Police attendance to mental health incidents 625A/21
Q1 – the number of police call outs for mental health/ self-harm/ suicide concerns or emergencies since January 2019, to now (15/04/2021), with a month-by-month breakdown;
Q2 – the exact nature of the call out (mental health concern/ suicide attempt etc.);
Q3 – the subsequent proceedings (A&E visit, mental health service referral, sectioning at a mental health facility, voluntary self-referral or otherwise etc.)
Q4 – whether the ambulance service was also present.
Our data are not organised in such a way as to allow us to provide this information within the appropriate (cost) limit within the Freedom of Information (FOI) Act (see ‘Reason for Decision’ below).
Although excess cost removes the force’s obligations under the Freedom of Information Act, as a gesture of goodwill I have supplied information, relative to your request, retrieved before it was realised that the fees limit would be exceeded (attached file “attachment 625A_21). I trust this is helpful, but it does not affect our legal right to rely on the fees regulations for the remainder of the request.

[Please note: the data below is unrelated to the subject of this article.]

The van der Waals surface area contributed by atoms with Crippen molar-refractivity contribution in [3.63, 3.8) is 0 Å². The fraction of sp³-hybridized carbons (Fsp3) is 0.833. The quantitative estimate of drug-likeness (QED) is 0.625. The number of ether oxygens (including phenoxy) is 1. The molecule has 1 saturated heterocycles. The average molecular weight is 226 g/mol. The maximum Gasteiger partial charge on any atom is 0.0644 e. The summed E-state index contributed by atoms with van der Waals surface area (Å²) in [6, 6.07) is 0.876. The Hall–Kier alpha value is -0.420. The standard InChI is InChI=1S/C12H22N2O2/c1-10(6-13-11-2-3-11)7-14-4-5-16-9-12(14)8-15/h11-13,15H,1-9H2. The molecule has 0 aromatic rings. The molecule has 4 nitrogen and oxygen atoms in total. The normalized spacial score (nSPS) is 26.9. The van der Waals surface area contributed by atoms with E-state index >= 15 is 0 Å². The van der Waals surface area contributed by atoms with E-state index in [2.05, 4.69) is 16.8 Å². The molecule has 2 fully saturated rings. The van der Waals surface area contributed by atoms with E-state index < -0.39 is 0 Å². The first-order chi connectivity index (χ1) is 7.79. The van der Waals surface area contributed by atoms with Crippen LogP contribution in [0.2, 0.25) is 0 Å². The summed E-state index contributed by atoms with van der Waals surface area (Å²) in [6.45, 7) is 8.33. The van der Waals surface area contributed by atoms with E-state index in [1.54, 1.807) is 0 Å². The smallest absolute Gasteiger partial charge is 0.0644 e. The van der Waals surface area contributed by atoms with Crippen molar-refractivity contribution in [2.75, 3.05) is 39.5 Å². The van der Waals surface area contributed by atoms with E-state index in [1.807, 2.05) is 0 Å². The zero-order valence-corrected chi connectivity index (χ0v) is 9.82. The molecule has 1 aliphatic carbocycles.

For Questions 1,2 and 4 please see the attached document “attachment 625A_21”. This has been split into three tabs – mental health, suicide and self-harm and the ambulance data is also detailed on each tab. For the ambulance data, we can say that an ambulance “received” the person and transported them to hospital.
Please note that some of the data can overlap, for example an incident may have a mental health and suicide maker, so in this case the data would be included in the mental health tab and the suicide tab on the attachment. To separate and identify these overlapping markers on each incident would exceed the cost for the purposes of the freedom of information act as there are thousands of records that would need to be individually assessed.
However, for Question 3 we have no information held as to what happened to that person then or which department they went to. I would suggest that you need to put a freedom of information request into the NHS / West Midlands Ambulance Service to retrieve that data.
Please note that these data should be interpreted with caution. Comparing numbers of incidents/crimes can be misleading and does not necessarily indicate the likelihood of someone being a victim of crime. In addition, the number of incidents/crimes recorded in an area over a period of time can be influenced by a number of factors. Consequently statistics on incidents/crimes for one period may not necessarily be a good indicator of future incidents in that area.
The figures provided therefore are our best interpretation of relevance of data to your request, but you should be aware that the collation of figures for ad hoc requests may have limitations and this should be taken into account when those data are used.
If you decide to write an article / use the enclosed data we would ask you to take into consideration the factors highlighted in this document so as to not mislead members of the public or official bodies, or misrepresent the relevance of the whole or any part of this disclosed material.